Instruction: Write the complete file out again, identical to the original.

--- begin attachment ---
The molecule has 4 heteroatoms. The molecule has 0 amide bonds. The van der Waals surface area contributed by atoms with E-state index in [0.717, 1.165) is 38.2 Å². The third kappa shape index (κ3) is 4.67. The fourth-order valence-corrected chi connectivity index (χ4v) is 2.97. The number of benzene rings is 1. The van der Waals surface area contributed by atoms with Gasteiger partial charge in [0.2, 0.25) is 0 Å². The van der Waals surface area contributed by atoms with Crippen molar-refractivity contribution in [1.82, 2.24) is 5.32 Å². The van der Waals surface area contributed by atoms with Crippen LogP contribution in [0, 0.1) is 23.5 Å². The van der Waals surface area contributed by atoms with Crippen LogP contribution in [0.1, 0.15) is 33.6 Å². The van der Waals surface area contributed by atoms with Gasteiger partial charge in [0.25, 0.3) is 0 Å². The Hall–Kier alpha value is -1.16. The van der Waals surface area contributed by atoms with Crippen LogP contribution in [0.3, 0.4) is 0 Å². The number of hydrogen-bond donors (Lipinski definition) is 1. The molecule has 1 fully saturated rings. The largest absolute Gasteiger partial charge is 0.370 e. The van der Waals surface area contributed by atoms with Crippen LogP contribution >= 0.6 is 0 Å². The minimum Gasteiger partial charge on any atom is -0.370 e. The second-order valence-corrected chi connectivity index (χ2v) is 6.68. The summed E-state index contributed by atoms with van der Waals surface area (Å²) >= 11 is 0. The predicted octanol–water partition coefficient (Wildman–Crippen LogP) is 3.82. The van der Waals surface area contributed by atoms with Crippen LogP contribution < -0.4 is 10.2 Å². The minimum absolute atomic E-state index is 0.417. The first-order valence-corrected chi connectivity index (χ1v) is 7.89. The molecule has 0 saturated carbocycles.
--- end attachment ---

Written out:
The molecule has 4 heteroatoms. The molecule has 0 amide bonds. The van der Waals surface area contributed by atoms with E-state index in [0.717, 1.165) is 38.2 Å². The third kappa shape index (κ3) is 4.67. The fourth-order valence-corrected chi connectivity index (χ4v) is 2.97. The number of benzene rings is 1. The van der Waals surface area contributed by atoms with Gasteiger partial charge in [0.2, 0.25) is 0 Å². The van der Waals surface area contributed by atoms with Crippen molar-refractivity contribution in [1.82, 2.24) is 5.32 Å². The van der Waals surface area contributed by atoms with Crippen LogP contribution in [0, 0.1) is 23.5 Å². The van der Waals surface area contributed by atoms with Crippen LogP contribution in [0.1, 0.15) is 33.6 Å². The van der Waals surface area contributed by atoms with Gasteiger partial charge in [0.25, 0.3) is 0 Å². The Hall–Kier alpha value is -1.16. The van der Waals surface area contributed by atoms with Crippen LogP contribution in [0.3, 0.4) is 0 Å². The number of hydrogen-bond donors (Lipinski definition) is 1. The molecule has 1 fully saturated rings. The largest absolute Gasteiger partial charge is 0.370 e. The van der Waals surface area contributed by atoms with Crippen LogP contribution >= 0.6 is 0 Å². The minimum Gasteiger partial charge on any atom is -0.370 e. The second-order valence-corrected chi connectivity index (χ2v) is 6.68. The summed E-state index contributed by atoms with van der Waals surface area (Å²) >= 11 is 0. The predicted octanol–water partition coefficient (Wildman–Crippen LogP) is 3.82. The van der Waals surface area contributed by atoms with Crippen LogP contribution < -0.4 is 10.2 Å². The minimum absolute atomic E-state index is 0.417. The first-order valence-corrected chi connectivity index (χ1v) is 7.89. The molecule has 0 saturated carbocycles.